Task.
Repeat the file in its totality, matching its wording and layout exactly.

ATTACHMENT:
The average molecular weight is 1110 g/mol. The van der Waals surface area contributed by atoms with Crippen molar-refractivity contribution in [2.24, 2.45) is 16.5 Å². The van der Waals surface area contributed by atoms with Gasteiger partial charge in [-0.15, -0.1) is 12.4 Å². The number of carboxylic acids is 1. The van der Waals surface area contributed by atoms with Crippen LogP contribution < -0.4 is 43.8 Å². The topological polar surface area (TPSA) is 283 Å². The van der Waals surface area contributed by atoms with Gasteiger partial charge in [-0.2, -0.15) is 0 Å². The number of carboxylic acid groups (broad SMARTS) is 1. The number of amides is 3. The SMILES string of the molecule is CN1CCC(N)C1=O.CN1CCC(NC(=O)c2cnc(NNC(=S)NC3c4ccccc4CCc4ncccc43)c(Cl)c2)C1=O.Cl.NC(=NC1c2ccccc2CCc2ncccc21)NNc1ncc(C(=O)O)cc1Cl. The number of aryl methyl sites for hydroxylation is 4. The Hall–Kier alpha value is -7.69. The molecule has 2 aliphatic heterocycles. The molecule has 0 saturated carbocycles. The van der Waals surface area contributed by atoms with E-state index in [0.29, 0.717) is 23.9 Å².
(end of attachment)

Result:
The average molecular weight is 1110 g/mol. The van der Waals surface area contributed by atoms with Crippen molar-refractivity contribution in [2.24, 2.45) is 16.5 Å². The van der Waals surface area contributed by atoms with Gasteiger partial charge in [-0.15, -0.1) is 12.4 Å². The number of carboxylic acids is 1. The van der Waals surface area contributed by atoms with Crippen LogP contribution < -0.4 is 43.8 Å². The topological polar surface area (TPSA) is 283 Å². The van der Waals surface area contributed by atoms with Gasteiger partial charge in [-0.2, -0.15) is 0 Å². The number of carboxylic acid groups (broad SMARTS) is 1. The number of amides is 3. The SMILES string of the molecule is CN1CCC(N)C1=O.CN1CCC(NC(=O)c2cnc(NNC(=S)NC3c4ccccc4CCc4ncccc43)c(Cl)c2)C1=O.Cl.NC(=NC1c2ccccc2CCc2ncccc21)NNc1ncc(C(=O)O)cc1Cl. The number of aryl methyl sites for hydroxylation is 4. The Hall–Kier alpha value is -7.69. The molecule has 2 aliphatic heterocycles. The molecule has 0 saturated carbocycles. The van der Waals surface area contributed by atoms with E-state index in [0.29, 0.717) is 23.9 Å².